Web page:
Since the late 19th century, flowers have become an indicator of status and wealth among Europe’s emerging bourgeoisie. Today, the floriculture industry is an important and constantly evolving market; cut flowers are gaining prominence.
In 2020, the value of cut flower and ornamental plant production in the EU27 was €8,220.1 million, with the Netherlands (50%), Germany (11%), Belgium (6%), and Italy (5%) being the leading exponents of the market. Spain accounted for 4% of the total.
Aalsmeer: the world’s great flower auction
The Royal Flora Holland brings together the world’s largest cut flower trading structure in terms of surface area. On the outskirts of Aalsmeer, Holland, 27 million flowers pass through every day after being auctioned.
“More than 10,000 people pass through the one in Aalsmeer every day. It is the largest and serves the most diverse local, regional, and global markets. At home and abroad, it is the face of the industry.”
Anthropologist Andrew Gebhardt in an interview for El País.
In an interview with El País, anthropologist Andrew Gebhardt traces the beginnings of this practice to the end of the 19th century. However, since the Dutch Golden Age, the wealthy class’s importation of flowers for garden decoration gave way to the first bids in the floriculture industry. The Aalsmeer auction opened for the first time in 1911.
How are the flowers preserved when they arrive at Aalsmeer? Upon arrival, the flowers are taken to a cold storage room, where they wait to be auctioned and arrive at their destination through a carefully bundled logistical system. Here, they can stay up to 3 weeks.
Sustainable flowers and plants: with environmentally friendly tying and fastening systems made of natural rubber or raffia.
The growing demand for sustainable flowers and plants is an important trend in the industry today. Florists and consumers seek locally grown flowers that are sustainably produced without harmful pesticides and chemicals.
Therefore, using environmentally friendly practices in their production lines is a determining factor, including using organic products and recyclable materials and reducing the use of plastics and polluting waste.
A clear example is seen in the tying systems for holding stems and ornamental bouquets, including:
- Raffia ribbons
Tape is created from raffia, a natural fiber material obtained from the leaves of the Raphia palm tree.
- Sisal ropes
Ropes are obtained from sisal, a natural and sustainable material from the agave plant.
- Natural Rubber band
Rubber bands are made from natural rubber, a milky substance called latex extracted from tropical plants such as Hevea brasiliensis.
Elastic rubber bands: a sustainable option for floriculture made in Bandex
Elastics made by using natural rubber are a widely used material in the floriculture industry due to their properties for holding, propagation, and support, both in plantations and in cut flower handling.
- Holding: In plantations, they hold the stems and branches of plants, helping to keep them erect and upright. This is very important for their growth and development. Once cut, they are used for holding stems and ornamental bouquets.
- Propagation: used to fix plant cuttings in place while growing roots.
- Support: Used to help climbing plants cling to supporting structures, allowing them to rise and grow more efficiently.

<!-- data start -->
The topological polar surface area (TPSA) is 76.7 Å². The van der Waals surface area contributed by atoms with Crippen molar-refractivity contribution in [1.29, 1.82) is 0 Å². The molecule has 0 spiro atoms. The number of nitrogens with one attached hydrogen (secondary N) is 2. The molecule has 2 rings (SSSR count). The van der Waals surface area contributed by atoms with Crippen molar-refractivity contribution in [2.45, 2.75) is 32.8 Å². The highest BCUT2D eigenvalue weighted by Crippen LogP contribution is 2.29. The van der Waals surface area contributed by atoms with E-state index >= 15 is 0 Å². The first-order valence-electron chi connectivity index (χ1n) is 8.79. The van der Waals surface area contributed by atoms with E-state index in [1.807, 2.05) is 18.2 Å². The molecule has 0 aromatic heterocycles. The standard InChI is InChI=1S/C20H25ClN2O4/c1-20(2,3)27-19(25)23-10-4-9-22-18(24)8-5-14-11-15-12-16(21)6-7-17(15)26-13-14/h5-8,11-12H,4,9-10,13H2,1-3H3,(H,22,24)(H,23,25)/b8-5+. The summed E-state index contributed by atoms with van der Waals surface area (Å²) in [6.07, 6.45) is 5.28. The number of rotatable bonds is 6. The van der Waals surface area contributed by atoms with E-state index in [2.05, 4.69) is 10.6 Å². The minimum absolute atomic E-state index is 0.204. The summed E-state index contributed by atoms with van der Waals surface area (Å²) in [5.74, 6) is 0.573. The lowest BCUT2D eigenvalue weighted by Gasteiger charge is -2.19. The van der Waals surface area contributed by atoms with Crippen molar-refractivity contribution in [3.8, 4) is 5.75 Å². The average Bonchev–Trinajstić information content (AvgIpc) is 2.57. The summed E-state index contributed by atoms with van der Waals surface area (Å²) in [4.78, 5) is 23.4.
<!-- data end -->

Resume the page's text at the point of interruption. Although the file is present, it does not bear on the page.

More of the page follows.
From Bandex, we manufacture and commercialize elastic rubber bands made of 100% natural rubber, which is presented as a quick and economical solution for the floriculture industry, given its properties in terms of durability and impermeability as its use and handling.
- Composition: It is a product manufactured from 100% natural rubber and other elements necessary for its creation, which provides it with characteristics such as elasticity and firmness compared to other alternative systems. On the other hand, it does not damage the stems or leave residues on them after use.
- Durability: Natural rubber is very resistant to withstand the pressure and weight of the stems and branches of the bouquets. In addition, it can be reused at different times in the production process.
- Elasticity: The elasticity of the rubber allows it to adjust to the shape and size of the flower stems, facilitating its fastening without damaging the product.
- Exposure: It is a waterproof product that withstands extreme temperatures between -48°C < tº < 93°C. This allows it to be used under various environmental conditions. On the other hand, its waterproof properties make it highly resistant to water and humidity.
- Use and handling: the natural rubber elastic band is a very easy-to-use product. Only the stems and branches of the bouquet need to be tied. Compared to other systems, it decreases the time required for tying and reduces the risk of product damage during the process.
Bandex manufactures and commercializes a wide range of colors and sizes of this natural rubber band. Among the most popular sizes are 120 * 6 / 120 * 5 / 60 * 1.8 in blue, orange, red, green, and yellow. For the 60 * 2 size, the most common color is natural.
Generally, these products are marketed in the standard packaging of 1 kg bags, 25 kg sacks, or 20 kg boxes, although other formats are available upon request.
Today, our company joins to ensure environmental care and sustainability in its product lines. Since 2018, we have implemented a Waste Management System, which led us to obtain ZERO WASTE Certification by Bureau Veritas.
On the other hand, we ensure compliance with the Royal Decree on Packaging and Packaging Waste by joining projects such as ENVALORA, focused on organizing and financing the management of industrial packaging with maximum efficiency.
In other words, Bandex’s elastic rubber bands are a sustainable, resistant, and durable option for the floriculture industry.
“So simple, that it just works”